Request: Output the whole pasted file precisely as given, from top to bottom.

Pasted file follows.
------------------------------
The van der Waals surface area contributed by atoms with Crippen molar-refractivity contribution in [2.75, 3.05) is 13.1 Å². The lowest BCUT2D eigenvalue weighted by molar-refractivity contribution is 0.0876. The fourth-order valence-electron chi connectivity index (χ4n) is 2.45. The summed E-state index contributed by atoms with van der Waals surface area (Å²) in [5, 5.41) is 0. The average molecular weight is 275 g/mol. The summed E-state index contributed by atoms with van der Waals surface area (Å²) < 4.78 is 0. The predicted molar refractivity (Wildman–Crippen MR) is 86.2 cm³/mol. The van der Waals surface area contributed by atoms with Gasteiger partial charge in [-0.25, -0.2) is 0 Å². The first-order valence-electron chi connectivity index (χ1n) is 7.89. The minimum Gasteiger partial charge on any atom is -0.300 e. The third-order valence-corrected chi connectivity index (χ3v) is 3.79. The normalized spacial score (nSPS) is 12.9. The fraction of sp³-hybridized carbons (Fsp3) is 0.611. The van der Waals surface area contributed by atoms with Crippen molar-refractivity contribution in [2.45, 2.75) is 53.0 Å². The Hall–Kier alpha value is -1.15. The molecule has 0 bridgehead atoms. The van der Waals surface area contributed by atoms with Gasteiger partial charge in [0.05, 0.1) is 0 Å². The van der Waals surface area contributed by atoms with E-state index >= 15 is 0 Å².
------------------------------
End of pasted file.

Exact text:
The van der Waals surface area contributed by atoms with Crippen molar-refractivity contribution in [2.75, 3.05) is 13.1 Å². The lowest BCUT2D eigenvalue weighted by molar-refractivity contribution is 0.0876. The fourth-order valence-electron chi connectivity index (χ4n) is 2.45. The summed E-state index contributed by atoms with van der Waals surface area (Å²) in [5, 5.41) is 0. The average molecular weight is 275 g/mol. The summed E-state index contributed by atoms with van der Waals surface area (Å²) < 4.78 is 0. The predicted molar refractivity (Wildman–Crippen MR) is 86.2 cm³/mol. The van der Waals surface area contributed by atoms with Gasteiger partial charge in [-0.25, -0.2) is 0 Å². The first-order valence-electron chi connectivity index (χ1n) is 7.89. The minimum Gasteiger partial charge on any atom is -0.300 e. The third-order valence-corrected chi connectivity index (χ3v) is 3.79. The normalized spacial score (nSPS) is 12.9. The fraction of sp³-hybridized carbons (Fsp3) is 0.611. The van der Waals surface area contributed by atoms with Crippen molar-refractivity contribution in [2.45, 2.75) is 53.0 Å². The Hall–Kier alpha value is -1.15. The molecule has 0 bridgehead atoms. The van der Waals surface area contributed by atoms with Gasteiger partial charge in [0.05, 0.1) is 0 Å². The van der Waals surface area contributed by atoms with E-state index >= 15 is 0 Å².